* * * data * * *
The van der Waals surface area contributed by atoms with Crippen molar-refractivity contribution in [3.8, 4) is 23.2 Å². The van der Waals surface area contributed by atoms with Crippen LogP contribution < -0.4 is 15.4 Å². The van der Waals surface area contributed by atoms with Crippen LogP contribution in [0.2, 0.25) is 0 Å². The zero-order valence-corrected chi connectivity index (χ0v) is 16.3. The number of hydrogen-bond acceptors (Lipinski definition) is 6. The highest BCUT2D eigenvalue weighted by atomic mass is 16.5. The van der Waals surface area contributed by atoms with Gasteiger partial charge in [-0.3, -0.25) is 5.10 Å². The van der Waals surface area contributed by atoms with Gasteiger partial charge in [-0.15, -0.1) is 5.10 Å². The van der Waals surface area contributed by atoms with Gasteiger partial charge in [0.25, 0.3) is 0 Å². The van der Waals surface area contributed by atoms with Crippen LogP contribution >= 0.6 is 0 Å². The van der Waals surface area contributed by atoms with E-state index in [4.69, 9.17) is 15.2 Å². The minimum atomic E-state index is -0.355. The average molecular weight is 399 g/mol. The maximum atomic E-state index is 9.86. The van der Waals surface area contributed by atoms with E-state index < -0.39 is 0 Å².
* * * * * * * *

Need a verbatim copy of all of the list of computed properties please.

The van der Waals surface area contributed by atoms with Crippen molar-refractivity contribution in [3.8, 4) is 23.2 Å². The van der Waals surface area contributed by atoms with Crippen LogP contribution < -0.4 is 15.4 Å². The van der Waals surface area contributed by atoms with Crippen LogP contribution in [0.2, 0.25) is 0 Å². The zero-order valence-corrected chi connectivity index (χ0v) is 16.3. The number of hydrogen-bond acceptors (Lipinski definition) is 6. The highest BCUT2D eigenvalue weighted by atomic mass is 16.5. The van der Waals surface area contributed by atoms with Gasteiger partial charge in [-0.3, -0.25) is 5.10 Å². The van der Waals surface area contributed by atoms with Gasteiger partial charge in [-0.15, -0.1) is 5.10 Å². The van der Waals surface area contributed by atoms with Gasteiger partial charge in [0.25, 0.3) is 0 Å². The van der Waals surface area contributed by atoms with Crippen LogP contribution >= 0.6 is 0 Å². The van der Waals surface area contributed by atoms with E-state index in [4.69, 9.17) is 15.2 Å². The minimum atomic E-state index is -0.355. The average molecular weight is 399 g/mol. The maximum atomic E-state index is 9.86. The van der Waals surface area contributed by atoms with E-state index < -0.39 is 0 Å².